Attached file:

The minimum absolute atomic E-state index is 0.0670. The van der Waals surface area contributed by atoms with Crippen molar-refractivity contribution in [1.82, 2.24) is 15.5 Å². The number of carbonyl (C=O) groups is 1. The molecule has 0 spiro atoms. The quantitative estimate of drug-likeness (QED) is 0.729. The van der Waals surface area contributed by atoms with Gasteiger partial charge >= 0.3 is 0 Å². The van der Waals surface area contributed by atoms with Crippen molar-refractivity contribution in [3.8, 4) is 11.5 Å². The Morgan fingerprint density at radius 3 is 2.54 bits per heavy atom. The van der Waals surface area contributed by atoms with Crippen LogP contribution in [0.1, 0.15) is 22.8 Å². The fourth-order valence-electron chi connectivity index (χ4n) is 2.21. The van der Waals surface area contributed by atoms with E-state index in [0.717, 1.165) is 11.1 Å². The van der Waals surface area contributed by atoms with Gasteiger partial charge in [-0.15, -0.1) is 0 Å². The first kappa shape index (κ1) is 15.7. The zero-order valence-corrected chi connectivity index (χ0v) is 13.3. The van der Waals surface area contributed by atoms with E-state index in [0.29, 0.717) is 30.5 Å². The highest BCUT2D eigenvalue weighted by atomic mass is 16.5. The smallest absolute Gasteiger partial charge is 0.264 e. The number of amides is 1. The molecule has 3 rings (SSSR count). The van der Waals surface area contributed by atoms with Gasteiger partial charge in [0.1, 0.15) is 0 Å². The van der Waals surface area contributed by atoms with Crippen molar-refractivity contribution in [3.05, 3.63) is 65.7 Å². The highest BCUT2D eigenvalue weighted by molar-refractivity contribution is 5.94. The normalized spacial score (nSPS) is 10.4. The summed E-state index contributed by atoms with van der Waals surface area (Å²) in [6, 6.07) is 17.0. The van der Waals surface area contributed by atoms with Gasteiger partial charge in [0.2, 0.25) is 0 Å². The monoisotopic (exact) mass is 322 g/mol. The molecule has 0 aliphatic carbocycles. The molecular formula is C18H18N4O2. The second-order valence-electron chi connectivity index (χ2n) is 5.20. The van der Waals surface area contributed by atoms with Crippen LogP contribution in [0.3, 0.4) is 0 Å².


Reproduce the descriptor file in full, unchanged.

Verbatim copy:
The minimum absolute atomic E-state index is 0.0670. The van der Waals surface area contributed by atoms with Crippen molar-refractivity contribution in [1.82, 2.24) is 15.5 Å². The number of carbonyl (C=O) groups is 1. The molecule has 0 spiro atoms. The quantitative estimate of drug-likeness (QED) is 0.729. The van der Waals surface area contributed by atoms with Gasteiger partial charge >= 0.3 is 0 Å². The van der Waals surface area contributed by atoms with Crippen molar-refractivity contribution in [3.8, 4) is 11.5 Å². The Morgan fingerprint density at radius 3 is 2.54 bits per heavy atom. The van der Waals surface area contributed by atoms with Crippen LogP contribution in [0.1, 0.15) is 22.8 Å². The fourth-order valence-electron chi connectivity index (χ4n) is 2.21. The van der Waals surface area contributed by atoms with E-state index in [0.717, 1.165) is 11.1 Å². The van der Waals surface area contributed by atoms with Gasteiger partial charge in [-0.15, -0.1) is 0 Å². The first kappa shape index (κ1) is 15.7. The zero-order valence-corrected chi connectivity index (χ0v) is 13.3. The van der Waals surface area contributed by atoms with E-state index in [0.29, 0.717) is 30.5 Å². The highest BCUT2D eigenvalue weighted by atomic mass is 16.5. The smallest absolute Gasteiger partial charge is 0.264 e. The number of amides is 1. The molecule has 3 rings (SSSR count). The van der Waals surface area contributed by atoms with Gasteiger partial charge in [0.1, 0.15) is 0 Å². The van der Waals surface area contributed by atoms with Crippen molar-refractivity contribution in [3.05, 3.63) is 65.7 Å². The highest BCUT2D eigenvalue weighted by molar-refractivity contribution is 5.94. The normalized spacial score (nSPS) is 10.4. The summed E-state index contributed by atoms with van der Waals surface area (Å²) in [6, 6.07) is 17.0. The van der Waals surface area contributed by atoms with Gasteiger partial charge in [0.2, 0.25) is 0 Å². The monoisotopic (exact) mass is 322 g/mol. The molecule has 0 aliphatic carbocycles. The molecular formula is C18H18N4O2. The second-order valence-electron chi connectivity index (χ2n) is 5.20. The van der Waals surface area contributed by atoms with Crippen LogP contribution in [0.3, 0.4) is 0 Å².